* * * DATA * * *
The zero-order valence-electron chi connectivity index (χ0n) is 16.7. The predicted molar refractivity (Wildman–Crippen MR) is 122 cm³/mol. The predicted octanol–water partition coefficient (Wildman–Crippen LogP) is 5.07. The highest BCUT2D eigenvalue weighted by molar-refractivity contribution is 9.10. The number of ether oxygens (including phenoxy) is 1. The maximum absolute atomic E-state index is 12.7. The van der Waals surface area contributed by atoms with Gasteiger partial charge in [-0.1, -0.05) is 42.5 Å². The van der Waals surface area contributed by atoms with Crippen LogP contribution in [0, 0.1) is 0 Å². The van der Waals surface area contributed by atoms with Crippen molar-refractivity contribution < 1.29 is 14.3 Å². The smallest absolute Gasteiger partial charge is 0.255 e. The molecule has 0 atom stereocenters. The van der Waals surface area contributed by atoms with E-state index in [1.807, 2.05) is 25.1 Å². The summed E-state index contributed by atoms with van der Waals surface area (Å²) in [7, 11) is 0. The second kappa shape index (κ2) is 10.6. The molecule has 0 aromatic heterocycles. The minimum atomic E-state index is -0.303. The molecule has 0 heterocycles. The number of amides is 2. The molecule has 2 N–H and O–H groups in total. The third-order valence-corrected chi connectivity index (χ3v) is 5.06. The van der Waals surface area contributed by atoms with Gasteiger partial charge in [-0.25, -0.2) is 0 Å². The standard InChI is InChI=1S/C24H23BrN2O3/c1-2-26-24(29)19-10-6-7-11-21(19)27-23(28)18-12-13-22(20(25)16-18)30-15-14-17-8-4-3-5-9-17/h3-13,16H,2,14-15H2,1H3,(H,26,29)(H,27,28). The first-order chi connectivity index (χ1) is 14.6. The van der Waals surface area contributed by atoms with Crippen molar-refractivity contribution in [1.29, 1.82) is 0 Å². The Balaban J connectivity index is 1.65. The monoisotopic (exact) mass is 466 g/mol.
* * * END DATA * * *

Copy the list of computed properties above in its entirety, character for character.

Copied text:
The zero-order valence-electron chi connectivity index (χ0n) is 16.7. The predicted molar refractivity (Wildman–Crippen MR) is 122 cm³/mol. The predicted octanol–water partition coefficient (Wildman–Crippen LogP) is 5.07. The highest BCUT2D eigenvalue weighted by molar-refractivity contribution is 9.10. The number of ether oxygens (including phenoxy) is 1. The maximum absolute atomic E-state index is 12.7. The van der Waals surface area contributed by atoms with Gasteiger partial charge in [-0.1, -0.05) is 42.5 Å². The van der Waals surface area contributed by atoms with Crippen LogP contribution in [0, 0.1) is 0 Å². The van der Waals surface area contributed by atoms with Crippen molar-refractivity contribution < 1.29 is 14.3 Å². The smallest absolute Gasteiger partial charge is 0.255 e. The molecule has 0 atom stereocenters. The van der Waals surface area contributed by atoms with E-state index in [1.807, 2.05) is 25.1 Å². The summed E-state index contributed by atoms with van der Waals surface area (Å²) in [7, 11) is 0. The second kappa shape index (κ2) is 10.6. The molecule has 0 aromatic heterocycles. The minimum atomic E-state index is -0.303. The molecule has 0 heterocycles. The number of amides is 2. The molecule has 2 N–H and O–H groups in total. The third-order valence-corrected chi connectivity index (χ3v) is 5.06. The van der Waals surface area contributed by atoms with Gasteiger partial charge in [-0.25, -0.2) is 0 Å². The standard InChI is InChI=1S/C24H23BrN2O3/c1-2-26-24(29)19-10-6-7-11-21(19)27-23(28)18-12-13-22(20(25)16-18)30-15-14-17-8-4-3-5-9-17/h3-13,16H,2,14-15H2,1H3,(H,26,29)(H,27,28). The first-order chi connectivity index (χ1) is 14.6. The van der Waals surface area contributed by atoms with Crippen molar-refractivity contribution in [1.29, 1.82) is 0 Å². The Balaban J connectivity index is 1.65. The monoisotopic (exact) mass is 466 g/mol.